Background: High-risk patients with hypertrophic cardiomyopathy (HCM) are identified by contemporary risk stratification and effectively treated with implantable cardioverter-defibrillators (ICDs). However, long-term HCM clinical course after ICD therapy for ventricular tachyarrhythmias is incompletely understood. Methods and Results: Cohort of 486 high-risk HCM patients with ICDs was assembled from 8 international centers. Clinical course and device interventions were addressed, and survey questionnaires assessed patient anxiety level and psychological well-being related to ICD therapy. Of 486 patients, 94 (19%) experienced appropriate ICD interventions terminating ventricular tachycardia/ventricular fibrillation, 3.7% per year for primary prevention, over 6.4\ub14.7 years. Of 94 patients, 87 were asymptomatic or only mildly symptomatic at the time of appropriate ICD interventions; 74 of these 87 (85%) remained in classes I/II without significant change in clinical status over the subsequent 5.9\ub14.9 years (up to 22). Among the 94 patients, there was one sudden death (caused by device failure; 1.1%); 3 patients died from other HCM-related processes unrelated to arrhythmic risk (eg, end-stage heart failure). Post-ICD intervention, freedom from HCM mortality was 100%, 97%, and 92% at 1, 5, and 10 years, distinctly lower than in ischemic or nonischemic cardiomyopathy ICD trials. HCM patients with ICD interventions reported heightened anxiety in expectation of future shocks, but with intact general psychological well-being and quality of life. Conclusions: In HCM, unlike ischemic heart disease, prevention of sudden death with ICD therapy is unassociated with significant increase in cardiovascular morbidity or mortality, or transformation to heart failure deterioration. ICD therapy does not substantially impair overall psychological and physical well-being

    Myocardial energy depletion and dynamic systolic dysfunction in hypertrophic cardiomyopathy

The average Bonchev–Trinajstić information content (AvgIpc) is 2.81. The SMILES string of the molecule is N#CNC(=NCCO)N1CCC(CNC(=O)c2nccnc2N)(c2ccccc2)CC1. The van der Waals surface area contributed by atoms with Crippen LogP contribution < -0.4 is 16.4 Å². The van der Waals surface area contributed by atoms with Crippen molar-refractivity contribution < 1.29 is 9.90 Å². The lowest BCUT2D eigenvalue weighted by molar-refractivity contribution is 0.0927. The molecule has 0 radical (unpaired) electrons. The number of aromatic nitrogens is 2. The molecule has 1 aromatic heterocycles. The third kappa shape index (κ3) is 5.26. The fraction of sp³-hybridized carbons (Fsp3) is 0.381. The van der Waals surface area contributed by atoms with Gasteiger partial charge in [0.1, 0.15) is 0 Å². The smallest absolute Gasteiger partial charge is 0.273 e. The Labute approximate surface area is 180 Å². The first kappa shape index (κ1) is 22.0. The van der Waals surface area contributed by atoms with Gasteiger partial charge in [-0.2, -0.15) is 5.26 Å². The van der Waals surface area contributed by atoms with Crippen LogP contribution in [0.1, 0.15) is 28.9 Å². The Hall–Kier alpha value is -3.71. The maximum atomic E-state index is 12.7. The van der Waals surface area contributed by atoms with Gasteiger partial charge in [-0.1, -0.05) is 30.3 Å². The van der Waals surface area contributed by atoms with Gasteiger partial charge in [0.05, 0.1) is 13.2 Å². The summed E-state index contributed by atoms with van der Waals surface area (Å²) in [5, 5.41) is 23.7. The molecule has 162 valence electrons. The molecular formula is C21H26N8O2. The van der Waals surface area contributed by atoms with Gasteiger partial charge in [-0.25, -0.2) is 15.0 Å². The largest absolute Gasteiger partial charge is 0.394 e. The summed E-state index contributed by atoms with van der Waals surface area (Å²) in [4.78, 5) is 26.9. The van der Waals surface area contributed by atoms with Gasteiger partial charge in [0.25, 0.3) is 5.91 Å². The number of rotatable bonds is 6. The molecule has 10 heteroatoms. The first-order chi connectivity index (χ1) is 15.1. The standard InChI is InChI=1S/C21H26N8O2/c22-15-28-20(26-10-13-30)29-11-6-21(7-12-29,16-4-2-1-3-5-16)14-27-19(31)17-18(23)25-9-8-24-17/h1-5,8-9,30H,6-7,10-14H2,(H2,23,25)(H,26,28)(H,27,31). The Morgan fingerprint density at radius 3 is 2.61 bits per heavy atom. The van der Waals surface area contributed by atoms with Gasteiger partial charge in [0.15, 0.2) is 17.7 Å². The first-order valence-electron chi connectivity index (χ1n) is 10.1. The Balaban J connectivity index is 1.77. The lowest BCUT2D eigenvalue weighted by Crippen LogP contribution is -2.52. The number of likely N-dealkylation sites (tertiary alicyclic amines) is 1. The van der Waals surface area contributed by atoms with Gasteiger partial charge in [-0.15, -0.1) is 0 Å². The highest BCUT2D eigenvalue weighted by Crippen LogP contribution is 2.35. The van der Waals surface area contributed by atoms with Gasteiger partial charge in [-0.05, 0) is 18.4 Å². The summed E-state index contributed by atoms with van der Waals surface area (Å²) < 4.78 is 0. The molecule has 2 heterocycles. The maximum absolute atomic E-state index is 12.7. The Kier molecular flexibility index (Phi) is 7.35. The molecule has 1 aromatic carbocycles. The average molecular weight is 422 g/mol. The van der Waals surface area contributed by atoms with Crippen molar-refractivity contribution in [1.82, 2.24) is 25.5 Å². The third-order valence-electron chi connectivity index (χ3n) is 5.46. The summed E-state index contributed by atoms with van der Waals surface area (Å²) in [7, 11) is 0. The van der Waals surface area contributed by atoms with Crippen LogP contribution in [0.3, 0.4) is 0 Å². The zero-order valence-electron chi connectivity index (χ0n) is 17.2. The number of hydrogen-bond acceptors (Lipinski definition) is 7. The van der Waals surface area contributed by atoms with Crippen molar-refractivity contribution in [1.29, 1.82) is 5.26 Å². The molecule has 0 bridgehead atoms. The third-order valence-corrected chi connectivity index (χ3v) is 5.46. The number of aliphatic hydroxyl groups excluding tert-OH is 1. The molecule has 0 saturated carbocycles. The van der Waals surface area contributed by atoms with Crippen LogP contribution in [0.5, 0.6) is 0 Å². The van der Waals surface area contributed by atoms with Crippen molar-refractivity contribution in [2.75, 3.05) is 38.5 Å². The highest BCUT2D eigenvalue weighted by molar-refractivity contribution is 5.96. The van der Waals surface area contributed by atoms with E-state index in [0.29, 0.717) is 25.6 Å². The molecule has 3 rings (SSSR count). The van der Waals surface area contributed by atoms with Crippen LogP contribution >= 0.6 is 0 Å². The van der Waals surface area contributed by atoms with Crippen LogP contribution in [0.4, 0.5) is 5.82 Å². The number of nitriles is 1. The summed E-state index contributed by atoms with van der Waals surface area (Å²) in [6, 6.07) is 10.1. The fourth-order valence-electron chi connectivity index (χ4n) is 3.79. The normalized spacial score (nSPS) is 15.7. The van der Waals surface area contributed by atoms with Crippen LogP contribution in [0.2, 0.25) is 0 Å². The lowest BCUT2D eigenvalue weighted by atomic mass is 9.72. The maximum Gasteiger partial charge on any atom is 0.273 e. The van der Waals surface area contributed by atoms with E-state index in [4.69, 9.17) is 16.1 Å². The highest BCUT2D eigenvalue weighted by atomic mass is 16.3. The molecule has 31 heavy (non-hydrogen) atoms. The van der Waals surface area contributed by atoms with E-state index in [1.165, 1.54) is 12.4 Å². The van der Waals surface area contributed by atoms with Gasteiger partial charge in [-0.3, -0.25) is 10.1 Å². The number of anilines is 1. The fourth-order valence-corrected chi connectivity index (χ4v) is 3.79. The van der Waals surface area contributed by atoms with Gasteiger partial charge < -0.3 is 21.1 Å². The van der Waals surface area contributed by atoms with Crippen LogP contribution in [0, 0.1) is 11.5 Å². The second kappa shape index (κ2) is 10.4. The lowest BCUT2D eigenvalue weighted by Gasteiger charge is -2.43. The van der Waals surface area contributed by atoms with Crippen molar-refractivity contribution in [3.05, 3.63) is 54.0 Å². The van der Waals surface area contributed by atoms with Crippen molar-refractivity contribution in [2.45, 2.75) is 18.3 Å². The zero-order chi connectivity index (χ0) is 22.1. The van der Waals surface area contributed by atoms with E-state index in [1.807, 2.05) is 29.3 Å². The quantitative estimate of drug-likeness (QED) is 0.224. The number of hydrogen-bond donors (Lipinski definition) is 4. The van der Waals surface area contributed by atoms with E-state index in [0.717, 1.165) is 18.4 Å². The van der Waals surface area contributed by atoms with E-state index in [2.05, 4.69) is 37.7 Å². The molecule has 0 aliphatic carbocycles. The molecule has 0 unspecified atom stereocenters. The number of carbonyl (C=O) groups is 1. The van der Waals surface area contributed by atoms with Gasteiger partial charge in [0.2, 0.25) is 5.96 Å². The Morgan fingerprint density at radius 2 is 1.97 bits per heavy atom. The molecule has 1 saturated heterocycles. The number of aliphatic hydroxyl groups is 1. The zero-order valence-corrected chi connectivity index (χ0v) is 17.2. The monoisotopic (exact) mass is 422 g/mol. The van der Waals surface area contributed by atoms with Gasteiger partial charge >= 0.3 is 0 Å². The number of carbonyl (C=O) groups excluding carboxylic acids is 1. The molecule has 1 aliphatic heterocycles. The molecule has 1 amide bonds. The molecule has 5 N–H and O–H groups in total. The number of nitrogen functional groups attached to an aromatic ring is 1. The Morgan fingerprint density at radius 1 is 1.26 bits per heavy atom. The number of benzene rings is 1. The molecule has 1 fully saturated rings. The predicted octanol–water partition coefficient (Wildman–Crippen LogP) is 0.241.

Get PDF
    Evidence indicates that anatomical and physiological phenotypes of hypertrophic cardiomyopathy (HCM) stem from genetically mediated, inefficient cardiomyocyte energy utilization, and subsequent cellular energy depletion. However, HCM often presents clinically with normal left ventricular (LV) systolic function or hyperkinesia. If energy inefficiency is a feature of HCM, why is it not manifest as resting LV systolic dysfunction? In this Perspectives article, we focus on an idiosyncratic form of reversible systolic dysfunction provoked by LV obstruction that we have previously termed the 'lobster claw abnormality' — a mid-systolic drop in LV Doppler ejection velocities. In obstructive HCM, this drop explains the mid-systolic closure of the aortic valve, the bifid aortic pressure trace, and why patients cannot increase stroke volume with exercise. This phenomenon is characteristic of a broader phenomenon in HCM that we have termed dynamic systolic dysfunction. It underlies the development of apical aneurysms, and rare occurrence of cardiogenic shock after obstruction. We posit that dynamic systolic dysfunction is a manifestation of inefficient cardiomyocyte energy utilization. Systolic dysfunction is clinically inapparent at rest; however, it becomes overt through the mechanism of afterload mismatch when LV outflow obstruction is imposed. Energetic insufficiency is also present in nonobstructive HCM. This paradigm might suggest novel therapies. Other pathways that might be central to HCM, such as myofilament Ca2+ hypersensitivity, and enhanced late Na+ current, are discussed
    corecore